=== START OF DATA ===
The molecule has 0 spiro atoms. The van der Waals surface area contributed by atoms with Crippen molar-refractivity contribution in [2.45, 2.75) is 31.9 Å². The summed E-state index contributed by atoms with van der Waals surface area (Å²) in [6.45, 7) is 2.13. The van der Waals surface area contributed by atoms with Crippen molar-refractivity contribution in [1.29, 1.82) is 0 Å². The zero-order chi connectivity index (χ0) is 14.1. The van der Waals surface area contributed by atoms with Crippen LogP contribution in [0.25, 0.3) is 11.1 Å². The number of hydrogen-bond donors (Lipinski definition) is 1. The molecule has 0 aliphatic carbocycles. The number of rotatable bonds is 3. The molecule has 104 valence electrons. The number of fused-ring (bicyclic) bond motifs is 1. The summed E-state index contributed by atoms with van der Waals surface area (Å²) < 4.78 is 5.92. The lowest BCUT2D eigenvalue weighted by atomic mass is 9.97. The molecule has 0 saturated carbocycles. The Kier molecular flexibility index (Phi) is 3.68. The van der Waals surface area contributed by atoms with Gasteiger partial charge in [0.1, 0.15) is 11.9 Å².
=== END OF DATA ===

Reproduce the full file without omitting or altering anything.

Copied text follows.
The molecule has 0 spiro atoms. The van der Waals surface area contributed by atoms with Crippen molar-refractivity contribution in [2.45, 2.75) is 31.9 Å². The summed E-state index contributed by atoms with van der Waals surface area (Å²) in [6.45, 7) is 2.13. The van der Waals surface area contributed by atoms with Crippen molar-refractivity contribution in [1.29, 1.82) is 0 Å². The zero-order chi connectivity index (χ0) is 14.1. The van der Waals surface area contributed by atoms with Crippen LogP contribution in [0.25, 0.3) is 11.1 Å². The number of hydrogen-bond donors (Lipinski definition) is 1. The molecule has 0 aliphatic carbocycles. The number of rotatable bonds is 3. The molecule has 104 valence electrons. The number of fused-ring (bicyclic) bond motifs is 1. The summed E-state index contributed by atoms with van der Waals surface area (Å²) < 4.78 is 5.92. The lowest BCUT2D eigenvalue weighted by atomic mass is 9.97. The molecule has 0 saturated carbocycles. The Kier molecular flexibility index (Phi) is 3.68. The van der Waals surface area contributed by atoms with Gasteiger partial charge in [0.1, 0.15) is 11.9 Å².